Quasi-Forbidden Bragg peaks from soft matter

This week’s item is a rather technical Nature Materials paper by Forster et al., “Order causes secondary Bragg peaks in soft materials”[Nature Materials 6, 888 – 893 (2007)].

Atomic crystals can often be well-ordered, meaning that the correlation length on which “perfect” atomic order exist can extend over many thousands (or even millions) unit cells. Grain boundaries, dislocations and other defects are a common cause of breaking the perfectly ordered chain of atoms.

Soft materials – liquid crystals, colloids, mesoporous materials etc. – typically consist of fairly large unit cells and it is more difficult to get these materials as well-ordered as atomic crystals. All atoms are identical, but colloidal solutions, for example, are often fairly polydisperse, and therefore crystallize with some difficulty – if at all. It is no surprise that the correlation lengths – especially when expressed in unit cells – is far shorter in soft matter, compared to atomic crystals, such as Si or Pb.

Correlation lengthscales can be determined via Debye-Scherrer formalism that relates width of the x-ray or neutron scattering peak to the typical coherent domain size within the sample.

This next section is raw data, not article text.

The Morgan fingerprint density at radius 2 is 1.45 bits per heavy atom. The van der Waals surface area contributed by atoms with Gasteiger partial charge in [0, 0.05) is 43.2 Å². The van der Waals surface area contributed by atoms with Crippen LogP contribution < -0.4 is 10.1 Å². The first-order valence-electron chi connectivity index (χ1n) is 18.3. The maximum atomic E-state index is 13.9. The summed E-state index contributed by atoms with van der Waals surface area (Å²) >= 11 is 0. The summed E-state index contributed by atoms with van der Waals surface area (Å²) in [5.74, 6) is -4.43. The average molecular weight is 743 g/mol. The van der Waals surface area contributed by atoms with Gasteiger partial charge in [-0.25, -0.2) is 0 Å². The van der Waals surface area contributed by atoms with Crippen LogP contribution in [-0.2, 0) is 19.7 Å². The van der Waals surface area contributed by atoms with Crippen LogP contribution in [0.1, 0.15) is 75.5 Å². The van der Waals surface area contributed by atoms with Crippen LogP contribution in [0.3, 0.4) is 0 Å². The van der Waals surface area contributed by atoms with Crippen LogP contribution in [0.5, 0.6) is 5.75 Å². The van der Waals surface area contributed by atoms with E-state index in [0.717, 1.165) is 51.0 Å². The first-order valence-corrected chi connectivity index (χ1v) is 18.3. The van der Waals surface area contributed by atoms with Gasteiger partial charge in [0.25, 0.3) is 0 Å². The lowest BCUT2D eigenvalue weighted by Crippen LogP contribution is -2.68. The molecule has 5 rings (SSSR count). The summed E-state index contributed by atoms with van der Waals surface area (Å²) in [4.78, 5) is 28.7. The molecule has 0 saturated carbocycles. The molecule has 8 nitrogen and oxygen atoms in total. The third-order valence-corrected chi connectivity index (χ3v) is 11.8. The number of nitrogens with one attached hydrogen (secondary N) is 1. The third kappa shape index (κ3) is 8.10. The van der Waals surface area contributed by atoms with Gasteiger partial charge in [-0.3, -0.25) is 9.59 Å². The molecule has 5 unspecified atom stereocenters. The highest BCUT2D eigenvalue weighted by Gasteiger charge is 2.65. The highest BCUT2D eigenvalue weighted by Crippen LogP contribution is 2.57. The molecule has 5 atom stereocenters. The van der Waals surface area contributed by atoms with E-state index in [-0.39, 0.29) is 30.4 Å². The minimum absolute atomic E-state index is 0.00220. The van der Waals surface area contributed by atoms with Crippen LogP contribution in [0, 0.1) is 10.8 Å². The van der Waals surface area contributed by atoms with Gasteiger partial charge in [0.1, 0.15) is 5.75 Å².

Forster et al. address the issue of finite correlation lengths by analysis of secondary “forbidden” (or quasi-forbidden) Bragg reflections. For example, for a perfect body-centered cubic lattice 001 reflection does not exist – only (002), (011) and other indices that add up to an even number. But once you introduce some disorder, these forbidden peaks become “alive”, since destructive interference responsible for precisely canceling out contributions to these forbidden reflections becomes somewhat faulty.

Surprisingly enough, people haven’t dealt much with ordered, but only over short-range distances materials, at least not to the extent of coming up with sophisticated treatment of intensities of these secondary Bragg peaks that can answer questions like: is the material truly homogeneous but has a lot of disorder, or is it “patchy”? Forster’s paper represents a key step in dealing with these important issues.

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